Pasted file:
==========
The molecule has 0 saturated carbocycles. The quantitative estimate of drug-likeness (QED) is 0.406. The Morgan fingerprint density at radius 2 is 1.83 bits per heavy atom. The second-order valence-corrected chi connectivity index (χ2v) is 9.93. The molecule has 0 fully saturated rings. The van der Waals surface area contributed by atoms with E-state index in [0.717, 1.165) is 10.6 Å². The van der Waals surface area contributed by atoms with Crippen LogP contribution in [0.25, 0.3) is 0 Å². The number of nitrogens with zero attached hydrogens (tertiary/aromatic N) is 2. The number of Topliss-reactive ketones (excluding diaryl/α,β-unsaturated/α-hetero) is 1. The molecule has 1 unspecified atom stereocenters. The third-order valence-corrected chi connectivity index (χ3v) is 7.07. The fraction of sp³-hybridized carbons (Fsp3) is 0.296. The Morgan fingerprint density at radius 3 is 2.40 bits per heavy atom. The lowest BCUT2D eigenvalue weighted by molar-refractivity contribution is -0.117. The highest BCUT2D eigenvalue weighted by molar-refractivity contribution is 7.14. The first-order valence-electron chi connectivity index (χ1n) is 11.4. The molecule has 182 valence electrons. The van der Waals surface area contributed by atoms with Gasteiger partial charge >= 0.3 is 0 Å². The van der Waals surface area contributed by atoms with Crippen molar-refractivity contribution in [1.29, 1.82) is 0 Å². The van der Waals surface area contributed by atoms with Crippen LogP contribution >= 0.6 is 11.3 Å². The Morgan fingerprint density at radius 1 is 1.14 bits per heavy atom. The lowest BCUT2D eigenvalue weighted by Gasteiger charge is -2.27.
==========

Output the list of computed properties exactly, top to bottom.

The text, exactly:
The molecule has 0 saturated carbocycles. The quantitative estimate of drug-likeness (QED) is 0.406. The Morgan fingerprint density at radius 2 is 1.83 bits per heavy atom. The second-order valence-corrected chi connectivity index (χ2v) is 9.93. The molecule has 0 fully saturated rings. The van der Waals surface area contributed by atoms with E-state index in [0.717, 1.165) is 10.6 Å². The van der Waals surface area contributed by atoms with Crippen LogP contribution in [0.25, 0.3) is 0 Å². The number of nitrogens with zero attached hydrogens (tertiary/aromatic N) is 2. The number of Topliss-reactive ketones (excluding diaryl/α,β-unsaturated/α-hetero) is 1. The molecule has 1 unspecified atom stereocenters. The third-order valence-corrected chi connectivity index (χ3v) is 7.07. The fraction of sp³-hybridized carbons (Fsp3) is 0.296. The Morgan fingerprint density at radius 3 is 2.40 bits per heavy atom. The lowest BCUT2D eigenvalue weighted by molar-refractivity contribution is -0.117. The highest BCUT2D eigenvalue weighted by molar-refractivity contribution is 7.14. The first-order valence-electron chi connectivity index (χ1n) is 11.4. The molecule has 182 valence electrons. The van der Waals surface area contributed by atoms with Gasteiger partial charge >= 0.3 is 0 Å². The van der Waals surface area contributed by atoms with Crippen molar-refractivity contribution in [1.29, 1.82) is 0 Å². The van der Waals surface area contributed by atoms with Crippen LogP contribution >= 0.6 is 11.3 Å². The Morgan fingerprint density at radius 1 is 1.14 bits per heavy atom. The lowest BCUT2D eigenvalue weighted by Gasteiger charge is -2.27.